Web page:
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Understanding the Chartered Financial Analyst (CFA) Designation

publication date: Oct 13, 2016
author/source: Valuentum Editorial Staff

“Among the countless finance degrees around the world, the Chartered Financial Analyst qualification has become the gold standard.” – Financial Times, 13 August 2010

“[The] qualification is roughly equivalent to a specialized postgraduate finance degree, including a mixture of economics, ethics, law, and accountancy… Whereas there are tens of thousands of finance degrees available around the world, ranging from the excellent to the worthless, there is only one CFA, managed and examined by an American association of financial professionals, the CFA Institute.” – the Economist

From the CFA Institute: “The Chartered Financial Analyst (CFA) charter is an investment credential that, for more than 60 years, has been the global standard for embodying the integrity, dedication, and advanced skills needed to build a stronger, more accountable financial industry. No credential is as widely respected for its focus on current investment expertise and performing in the client’s best interest. None is harder to obtain…Earning the charter requires demonstrating four years of professional investment experience, committing to uphold a comprehensive code of ethics, and passing three levels of rigorous exams that test an advanced curriculum of investment management and analysis skills. This achievement takes multiple years of persistent effort and hundreds of hours of study per exam level. Having accomplished all this, charterholders are tested and trusted professionals with the skill and insight to uphold high standards across the global investment industry and serve the best interests of investors and society.”

Pasted below is a list of topics that CFA charterholders must master before receiving the designation.


Professional Standards of Practice

Ethical Practices


Time Value of Money


Probability Distributions and Descriptive Statistics

Sampling and Estimation

Hypothesis Testing

Correlation Analysis and Regression

Time Series Analysis

Simulation Analysis

Technical Analysis


Market Forces of Supply and Demand

The Firm and Industry Organization

Measuring National Income and Growth

Business Cycles

The Monetary System


International Trade and Capital Flows

Currency Exchange Rates

Monetary and Fiscal Policy

Economic Growth and Development

Effects of Government Regulation

Impact of Economic Factors on

Investment Markets


Financial Reporting System (IFRS and GAAP)

Principal Financial Statements

Financial Reporting Quality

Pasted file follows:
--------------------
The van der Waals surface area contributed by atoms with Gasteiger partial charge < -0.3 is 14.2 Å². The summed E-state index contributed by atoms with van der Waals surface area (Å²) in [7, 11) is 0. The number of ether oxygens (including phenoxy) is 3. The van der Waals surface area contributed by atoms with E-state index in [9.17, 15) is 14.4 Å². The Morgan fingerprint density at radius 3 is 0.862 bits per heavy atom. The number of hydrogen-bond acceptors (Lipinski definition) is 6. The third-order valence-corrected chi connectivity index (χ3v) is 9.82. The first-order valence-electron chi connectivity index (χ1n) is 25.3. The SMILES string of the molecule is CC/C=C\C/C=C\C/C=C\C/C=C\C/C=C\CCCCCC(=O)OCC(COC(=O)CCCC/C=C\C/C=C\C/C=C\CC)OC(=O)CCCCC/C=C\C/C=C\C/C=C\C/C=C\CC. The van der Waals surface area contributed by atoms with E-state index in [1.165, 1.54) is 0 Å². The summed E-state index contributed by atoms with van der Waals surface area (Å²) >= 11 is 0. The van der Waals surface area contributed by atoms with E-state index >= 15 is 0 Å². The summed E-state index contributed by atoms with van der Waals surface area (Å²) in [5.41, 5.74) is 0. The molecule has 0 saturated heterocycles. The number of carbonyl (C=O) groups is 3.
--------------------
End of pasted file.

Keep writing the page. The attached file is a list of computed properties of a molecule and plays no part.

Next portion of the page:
Analysis of Inventories

Analysis of Long-Lived Assets

Analysis of Taxes

Analysis of Debt

Analysis of Off-Balance-Sheet Assets and Liabilities

Analysis of Pensions, Stock Compensation, and Other Employee Benefits

Analysis of Inter-Corporate Investments

Analysis of Business Combinations

Analysis of Global Operations

Ratio and Financial Analysis


Corporate Governance

Dividend Policy

Capital Investment Decisions

Business and Financial Risk

Long-Term Financial Policy

Short-Term Financial Policy

Mergers and Acquisitions and Corporate Restructuring


Types of Equity Securities and Their Characteristics

Equity Markets: Characteristics, Institutions, and Benchmarks

Fundamental Analysis (Sector, Industry, Company) and the Valuation of Individual Equity Securities

Equity Market Valuation and Return Analysis

Special Applications of Fundamental Analysis (Residual Earnings)

Equity of Hybrid Investment Vehicles


Types of Fixed-Income Securities and Their Characteristics

Fixed-Income Markets: Characteristics, Institutions, and Benchmarks

Fixed-Income Valuation (Sector, Industry, Company) and Return Analysis

Term Structure Determination and Yield Spreads

Analysis of Interest Rate Risk

Analysis of Credit Risk

Valuing Bonds with Embedded Options

Structured Products


Types of Derivative Instruments and Their Characteristics

Forward Markets and Instruments

Futures Markets and Instruments

Options Markets and Instruments

Swaps Markets and Instruments

Credit Derivatives Markets and Instruments


Types of Alternative Investments and Their Characteristics

Real Estate

Private Equity/Venture Capital

Hedge Funds

Closely-Held Companies and Inactively Traded Securities

Distressed Securities/Bankruptcies


Tangible Assets with Low Liquidity


Portfolio Concepts

Management of Individual/Family Investor Portfolios

Management of Institutional Investor Portfolios

Pension Plans and Employee Benefit Funds

Investment Manager Selection

Other Institutional Investors

Mutual Funds, Pooled Funds, and ETFs

Economic Analysis and Setting Capital

Market Expectations

Tax Efficiency

Asset Allocation (including Currency Overlay)

Portfolio Construction and Revision

Equity Portfolio Management Strategies

Fixed-Income Portfolio Management Strategies

Alternative Investment Management Strategies

Risk Management

Execution of Portfolio Decisions (Trading)

Performance Evaluation

Presentation of Performance Results

"If I were looking for someone who was going to manage a portfolio of individual common stocks and do the selection and analysis, I'd look for the CFA designation," says John Markese, president of the American Association of Individual Investors. "The CFA has the ability to look at the financial statements and arrive at an informed opinion," he adds. -- source

<< CFA charter brochure

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